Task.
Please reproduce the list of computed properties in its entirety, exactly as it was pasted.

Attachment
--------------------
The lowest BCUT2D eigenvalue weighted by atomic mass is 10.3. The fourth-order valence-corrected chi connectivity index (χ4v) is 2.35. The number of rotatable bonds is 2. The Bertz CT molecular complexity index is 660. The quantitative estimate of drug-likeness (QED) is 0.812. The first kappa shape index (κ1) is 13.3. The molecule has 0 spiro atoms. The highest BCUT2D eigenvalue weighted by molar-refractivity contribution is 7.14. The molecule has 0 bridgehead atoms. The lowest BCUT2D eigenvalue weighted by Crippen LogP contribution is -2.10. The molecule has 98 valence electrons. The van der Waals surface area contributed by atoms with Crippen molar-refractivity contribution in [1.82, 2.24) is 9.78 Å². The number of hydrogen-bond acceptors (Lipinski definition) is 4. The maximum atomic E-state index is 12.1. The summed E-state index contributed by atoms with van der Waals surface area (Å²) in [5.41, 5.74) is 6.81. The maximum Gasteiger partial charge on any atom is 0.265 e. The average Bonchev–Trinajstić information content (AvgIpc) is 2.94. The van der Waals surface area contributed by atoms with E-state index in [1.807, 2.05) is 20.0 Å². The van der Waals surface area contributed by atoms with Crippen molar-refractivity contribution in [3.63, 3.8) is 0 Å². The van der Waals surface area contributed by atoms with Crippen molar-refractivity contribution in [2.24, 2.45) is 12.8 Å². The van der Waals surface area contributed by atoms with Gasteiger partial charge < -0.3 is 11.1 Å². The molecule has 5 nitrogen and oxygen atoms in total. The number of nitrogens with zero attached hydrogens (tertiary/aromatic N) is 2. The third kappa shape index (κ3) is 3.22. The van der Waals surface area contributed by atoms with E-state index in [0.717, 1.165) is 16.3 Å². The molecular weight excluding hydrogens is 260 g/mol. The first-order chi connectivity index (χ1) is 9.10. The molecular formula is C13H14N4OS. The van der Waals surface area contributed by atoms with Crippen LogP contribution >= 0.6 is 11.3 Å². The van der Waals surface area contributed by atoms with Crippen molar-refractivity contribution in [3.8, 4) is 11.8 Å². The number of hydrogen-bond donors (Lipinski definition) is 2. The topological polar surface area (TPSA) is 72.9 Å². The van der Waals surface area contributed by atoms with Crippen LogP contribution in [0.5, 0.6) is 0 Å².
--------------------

The lowest BCUT2D eigenvalue weighted by atomic mass is 10.3. The fourth-order valence-corrected chi connectivity index (χ4v) is 2.35. The number of rotatable bonds is 2. The Bertz CT molecular complexity index is 660. The quantitative estimate of drug-likeness (QED) is 0.812. The first kappa shape index (κ1) is 13.3. The molecule has 0 spiro atoms. The highest BCUT2D eigenvalue weighted by molar-refractivity contribution is 7.14. The molecule has 0 bridgehead atoms. The lowest BCUT2D eigenvalue weighted by Crippen LogP contribution is -2.10. The molecule has 98 valence electrons. The van der Waals surface area contributed by atoms with Crippen molar-refractivity contribution in [1.82, 2.24) is 9.78 Å². The number of hydrogen-bond acceptors (Lipinski definition) is 4. The maximum atomic E-state index is 12.1. The summed E-state index contributed by atoms with van der Waals surface area (Å²) in [5.41, 5.74) is 6.81. The maximum Gasteiger partial charge on any atom is 0.265 e. The average Bonchev–Trinajstić information content (AvgIpc) is 2.94. The van der Waals surface area contributed by atoms with E-state index in [1.807, 2.05) is 20.0 Å². The van der Waals surface area contributed by atoms with Crippen molar-refractivity contribution in [3.63, 3.8) is 0 Å². The van der Waals surface area contributed by atoms with Crippen molar-refractivity contribution in [2.24, 2.45) is 12.8 Å². The van der Waals surface area contributed by atoms with Gasteiger partial charge < -0.3 is 11.1 Å². The molecule has 5 nitrogen and oxygen atoms in total. The number of nitrogens with zero attached hydrogens (tertiary/aromatic N) is 2. The third kappa shape index (κ3) is 3.22. The van der Waals surface area contributed by atoms with E-state index in [0.717, 1.165) is 16.3 Å². The molecular weight excluding hydrogens is 260 g/mol. The first-order chi connectivity index (χ1) is 9.10. The molecular formula is C13H14N4OS. The van der Waals surface area contributed by atoms with Crippen LogP contribution >= 0.6 is 11.3 Å². The van der Waals surface area contributed by atoms with Crippen molar-refractivity contribution in [3.8, 4) is 11.8 Å². The number of hydrogen-bond donors (Lipinski definition) is 2. The topological polar surface area (TPSA) is 72.9 Å². The van der Waals surface area contributed by atoms with Crippen LogP contribution in [0.5, 0.6) is 0 Å².